Dwayne Johnson Films: How the Tooth Fairy Kidnapped a Sorceress to Be Cool

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The sequel to 2009's G.I. Joe: The Rise of Cobra, Retaliation features the G.I. Joe Team coming into a conflict with Zartan (Arnold Vosloo), Storm Shadow and Firefly (Ray Stevenson) all serving under the newly released Cobra Commander. Zartan (who is last seen in disguise as the President of the United States) frames all G.I. Joe operatives as traitors and wipes most of them out in a sneak attack, leaving only Roadblock, Snake Eyes, Flint, and Lady Jaye. Zartan and the Commander now have all the world leaders under Cobra's control, with warheads headed towards innocent populaces. Badly beaten, out numbered, and outgunned the Joes make a desperate plan to expose the truth and stop Cobra from taking over the world. Starring Dwayne Johnson as Roadblock and Adrianne Palicki as Lady Jaye.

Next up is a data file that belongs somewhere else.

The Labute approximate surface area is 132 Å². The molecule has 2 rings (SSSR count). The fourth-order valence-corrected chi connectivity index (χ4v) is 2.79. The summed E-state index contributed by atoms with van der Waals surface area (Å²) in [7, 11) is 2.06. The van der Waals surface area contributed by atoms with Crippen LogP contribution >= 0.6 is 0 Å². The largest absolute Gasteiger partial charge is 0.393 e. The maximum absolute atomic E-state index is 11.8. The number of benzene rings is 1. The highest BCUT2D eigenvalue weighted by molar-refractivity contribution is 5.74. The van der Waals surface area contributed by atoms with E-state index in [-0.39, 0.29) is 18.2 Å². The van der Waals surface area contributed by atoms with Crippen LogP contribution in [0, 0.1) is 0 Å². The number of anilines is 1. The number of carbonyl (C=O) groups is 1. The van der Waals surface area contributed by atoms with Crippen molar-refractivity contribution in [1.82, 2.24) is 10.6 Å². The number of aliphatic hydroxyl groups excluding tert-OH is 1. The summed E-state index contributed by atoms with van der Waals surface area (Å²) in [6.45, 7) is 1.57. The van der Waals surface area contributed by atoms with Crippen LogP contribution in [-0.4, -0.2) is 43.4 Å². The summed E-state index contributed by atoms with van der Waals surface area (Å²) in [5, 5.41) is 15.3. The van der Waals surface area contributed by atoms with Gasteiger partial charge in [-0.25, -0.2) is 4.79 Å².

Photo Credit: Paramount Pictures
March 29th, 2013

Dwayne Johnson Films: How the Tooth Fairy Kidnapped a Sorceress to Be Cool

Dwayne "The Rock" Johnson has evolved from wrestling spandex-clad thugs in the ring to playing an action hero with ease. His seamless transition into action films was no surprise as Johnson trained extensively with his pro-wrestler father in preparation for his own fighting career. Along the way, this towering six-foot-four-inch actor has dabbled in fantasy, science fiction, drama, comedy, and family films. Yet, his specialty clearly lies in battling bad guys with big weapons, punchy dialogue, and a confident, irresistible presence.